I was going to call this post “Confessions of a Nutrition Nag”, but I decided that was too self-deprecating. How I got started with reading all sorts of material on nutrition is related to my experiences with Cancer, which I wrote about last week.
Flashback to early 1990’s. I am newly married. I am supposed to be getting used to living in this environment of Highland Park, New Jersey. But a few weeks after my wedding I find out my mother has terminal colon cancer. So my thoughts are really in the Boston area, where my mother has been told she has less than two years to live. And sometimes I am driving five hours up to see her.
My father, after discussing much with medical doctors, contacts the Kushi Institute in Cambridge. My mother is in St. Elizabeth’s hospital in Brighton, and my father and are in our kitchen in Newton. A cook from the Kushi Institute arrives to teach us about macrobiotic cooking. It is all new to me. Before this, I don’t know if I knew what whole grain was. I don’t believe I had ever eaten brown rice (now I eat it almost every day). I remember the cook telling us that he had been to several kosher homes, and why could we not spread some of these macrobiotic cooking ideas to other Orthodox Jewish families? I now know how far apart macrobiotic cooking is from what is standardly cooked in an Orthodox Jewish kitchen. It’s like “chocolate chip cookies with sugar, white flour, Crisco and margarine, please meet steamed kale and seaweed.” They just are not going to click so well, you know what I mean?
Anyway, it turns out my mother has her own opinions. She comes home from the hospital, and her reaction to our attempts to try the macrobiotic diet: “if I don’t believe in it, it’s not going to work.” Which was painful for me to hear, but true. She wasn’t buying into this alternative stuff. She was going to spend her last years on this planet as she needed. And indeed she did.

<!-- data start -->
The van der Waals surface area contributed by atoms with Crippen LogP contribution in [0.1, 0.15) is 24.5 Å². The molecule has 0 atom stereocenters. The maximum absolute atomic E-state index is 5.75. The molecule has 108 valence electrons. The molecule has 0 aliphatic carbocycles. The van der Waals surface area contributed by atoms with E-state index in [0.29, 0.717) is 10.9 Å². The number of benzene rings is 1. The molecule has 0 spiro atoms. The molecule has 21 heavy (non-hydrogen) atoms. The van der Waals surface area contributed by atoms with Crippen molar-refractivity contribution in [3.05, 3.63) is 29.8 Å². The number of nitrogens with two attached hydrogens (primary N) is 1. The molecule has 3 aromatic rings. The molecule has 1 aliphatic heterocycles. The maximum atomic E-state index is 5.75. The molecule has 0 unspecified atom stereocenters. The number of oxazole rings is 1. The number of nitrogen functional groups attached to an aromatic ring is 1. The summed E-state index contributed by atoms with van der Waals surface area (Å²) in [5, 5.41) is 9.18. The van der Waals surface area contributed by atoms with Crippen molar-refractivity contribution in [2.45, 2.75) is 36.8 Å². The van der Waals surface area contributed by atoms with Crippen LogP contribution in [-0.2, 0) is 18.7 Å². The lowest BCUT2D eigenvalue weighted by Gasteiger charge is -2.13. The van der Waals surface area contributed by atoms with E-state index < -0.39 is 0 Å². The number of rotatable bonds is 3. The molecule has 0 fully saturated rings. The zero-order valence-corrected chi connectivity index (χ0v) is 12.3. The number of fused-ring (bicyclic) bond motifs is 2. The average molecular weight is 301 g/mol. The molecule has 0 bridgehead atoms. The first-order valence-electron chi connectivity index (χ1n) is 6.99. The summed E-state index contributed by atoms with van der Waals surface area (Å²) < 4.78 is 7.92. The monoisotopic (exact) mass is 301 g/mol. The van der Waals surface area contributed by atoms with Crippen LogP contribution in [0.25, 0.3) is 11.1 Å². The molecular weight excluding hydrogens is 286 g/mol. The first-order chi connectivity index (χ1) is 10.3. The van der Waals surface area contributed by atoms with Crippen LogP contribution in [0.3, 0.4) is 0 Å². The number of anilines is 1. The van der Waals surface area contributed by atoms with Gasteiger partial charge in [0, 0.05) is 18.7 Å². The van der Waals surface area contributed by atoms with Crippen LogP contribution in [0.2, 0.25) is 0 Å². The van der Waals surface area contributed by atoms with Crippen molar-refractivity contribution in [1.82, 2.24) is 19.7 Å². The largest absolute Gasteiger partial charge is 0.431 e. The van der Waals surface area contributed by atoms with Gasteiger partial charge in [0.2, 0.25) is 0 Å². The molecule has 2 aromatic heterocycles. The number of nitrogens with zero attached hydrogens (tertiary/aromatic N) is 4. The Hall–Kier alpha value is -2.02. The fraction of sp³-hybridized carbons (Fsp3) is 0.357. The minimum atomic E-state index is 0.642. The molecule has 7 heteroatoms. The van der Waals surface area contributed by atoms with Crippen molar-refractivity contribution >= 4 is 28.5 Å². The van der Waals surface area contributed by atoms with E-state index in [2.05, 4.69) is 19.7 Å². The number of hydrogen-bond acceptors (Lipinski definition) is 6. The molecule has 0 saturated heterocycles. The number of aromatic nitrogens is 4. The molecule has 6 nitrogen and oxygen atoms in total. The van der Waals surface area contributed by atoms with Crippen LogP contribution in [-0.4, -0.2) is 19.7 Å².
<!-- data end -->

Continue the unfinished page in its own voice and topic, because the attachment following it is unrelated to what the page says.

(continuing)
Getting back to the macrobiotic diet, I had a cousin who went macrobiotic for about two years. Which could be how my father got started with calling the Kushi Institute. My cousin, however, eventually gave up being strictly macrobiotic, because, as she said, “one religion is enough.” She is pretty careful about how she eats (a mostly fish vegetarian diet with lots of pareve food).
I read many books about anti-cancer diets. One of the better ones was by Elaine Nussbaum, Recovery: From Cancer to Health Through Macrobiotics. Read the comments on Amazon. I believe she may live in New Jersey.
Eventually, I incorporated parts of the diet into my own daily routine. One of my favorites:
Eat something green for breakfast.
Today I had cold broccoli for breakfast, leftover from last night.
And I’ve expanded my knowledge way beyond the macrobiotic diet. For example, macrobiotics tend not to eat citrus fruits, which are powerhouses of vitamin C and other nutrients. I will have to go into the “meat is good for you” diets vs. the “vegan or vegan-leaning” diets in another post, if at all.
So I will conclude today’s post by saying I miss my mom, z”l, may her memory be a blessing, terribly. And I apologize to my kids for being Nutrition Nag.